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Safeguarding the global contingent workforce? Guestworkers in Australia

Author

Listed:
  • Stefanie Toh
  • Michael Quinlan

Abstract

Purpose - The purpose of this paper is to examine occupational health and safety (OHS) and workers' compensation legal entitlements and policy issues raised by the use of foreign temporary workers under the s457 visa scheme in Australia. Design/methodology/approach - Interviews were conducted with 15 representatives of unions and employers along with written responses from government agencies and examination of government statistics, court and other documents. Findings - The study suggests that foreign temporary workers can face significant difficulty in accessing their OHS rights and entitlements. This represents a challenge for government as well as unions and human resource professionals trying to manage workforce diversity. Research limitations/implications - Further detailed investigation is required into the extent of problems identified in this paper in Australia and other countries. Practical implications - The study indicates that governments making use of guestworkers need to investigate whether these workers have effective access to the protection of OHS and workers' compensation laws and, if not, as indicated by this study, to make suitable policy interventions. Originality/value - The human resource implications of managing guestworkers have been under-researched to date despite the global growth in numbers. The paper starts to fill this gap, identifying a number of important policy issues in relation to OHS.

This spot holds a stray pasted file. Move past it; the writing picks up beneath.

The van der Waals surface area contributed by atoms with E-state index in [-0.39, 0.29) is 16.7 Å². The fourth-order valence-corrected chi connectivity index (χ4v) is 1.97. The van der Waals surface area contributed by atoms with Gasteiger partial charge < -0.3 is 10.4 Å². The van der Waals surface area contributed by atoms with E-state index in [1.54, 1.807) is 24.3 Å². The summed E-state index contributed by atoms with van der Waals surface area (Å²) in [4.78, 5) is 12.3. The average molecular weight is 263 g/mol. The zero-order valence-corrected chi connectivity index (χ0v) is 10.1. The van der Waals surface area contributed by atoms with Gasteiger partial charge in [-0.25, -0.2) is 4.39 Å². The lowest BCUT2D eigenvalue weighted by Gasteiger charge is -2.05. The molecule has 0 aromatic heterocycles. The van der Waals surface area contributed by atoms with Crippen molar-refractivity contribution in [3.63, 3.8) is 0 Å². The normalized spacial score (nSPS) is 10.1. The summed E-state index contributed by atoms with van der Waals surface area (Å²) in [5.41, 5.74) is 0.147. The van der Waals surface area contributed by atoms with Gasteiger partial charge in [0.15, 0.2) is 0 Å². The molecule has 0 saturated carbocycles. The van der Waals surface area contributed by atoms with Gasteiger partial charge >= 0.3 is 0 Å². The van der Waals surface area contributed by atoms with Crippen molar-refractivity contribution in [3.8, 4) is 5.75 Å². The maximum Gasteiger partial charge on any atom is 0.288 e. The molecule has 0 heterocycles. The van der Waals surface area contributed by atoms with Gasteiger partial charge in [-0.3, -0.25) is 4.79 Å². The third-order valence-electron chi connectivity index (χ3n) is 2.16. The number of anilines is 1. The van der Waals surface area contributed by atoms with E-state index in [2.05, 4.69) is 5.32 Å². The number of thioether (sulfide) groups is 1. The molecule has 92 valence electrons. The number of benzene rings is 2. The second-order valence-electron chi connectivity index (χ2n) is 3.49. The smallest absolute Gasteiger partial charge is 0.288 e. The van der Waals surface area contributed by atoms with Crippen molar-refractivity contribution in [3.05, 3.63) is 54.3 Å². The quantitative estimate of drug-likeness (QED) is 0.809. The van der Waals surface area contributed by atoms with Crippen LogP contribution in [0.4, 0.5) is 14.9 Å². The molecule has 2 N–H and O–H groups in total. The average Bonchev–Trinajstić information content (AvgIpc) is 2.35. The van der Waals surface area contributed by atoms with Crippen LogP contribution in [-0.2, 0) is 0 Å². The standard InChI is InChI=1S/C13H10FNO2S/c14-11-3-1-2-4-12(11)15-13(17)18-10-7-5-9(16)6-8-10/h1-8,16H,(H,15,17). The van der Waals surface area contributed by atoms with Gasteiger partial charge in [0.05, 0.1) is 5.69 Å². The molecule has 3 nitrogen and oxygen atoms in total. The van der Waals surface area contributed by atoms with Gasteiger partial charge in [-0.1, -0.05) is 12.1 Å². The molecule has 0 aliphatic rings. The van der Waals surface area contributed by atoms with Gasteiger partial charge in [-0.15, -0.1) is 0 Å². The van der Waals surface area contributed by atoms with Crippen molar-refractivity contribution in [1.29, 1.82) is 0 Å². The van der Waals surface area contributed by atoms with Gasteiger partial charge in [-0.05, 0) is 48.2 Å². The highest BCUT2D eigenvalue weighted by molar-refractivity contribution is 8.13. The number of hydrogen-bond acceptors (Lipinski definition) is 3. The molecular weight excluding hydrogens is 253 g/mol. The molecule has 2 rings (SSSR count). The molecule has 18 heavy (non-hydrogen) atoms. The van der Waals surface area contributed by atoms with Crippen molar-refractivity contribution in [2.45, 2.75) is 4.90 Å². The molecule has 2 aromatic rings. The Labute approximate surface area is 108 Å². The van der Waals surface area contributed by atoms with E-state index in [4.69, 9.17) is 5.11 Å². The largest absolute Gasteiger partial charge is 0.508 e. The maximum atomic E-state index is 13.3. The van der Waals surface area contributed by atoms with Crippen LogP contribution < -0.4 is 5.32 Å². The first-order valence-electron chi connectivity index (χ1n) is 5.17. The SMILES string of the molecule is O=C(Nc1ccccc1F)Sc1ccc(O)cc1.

Suggested Citation

  • Stefanie Toh & Michael Quinlan, 2009. "Safeguarding the global contingent workforce? Guestworkers in Australia," International Journal of Manpower, Emerald Group Publishing, vol. 30(5), pages 453-471, August.
  • Handle: RePEc:eme:ijmpps:v:30:y:2009:i:5:p:453-471
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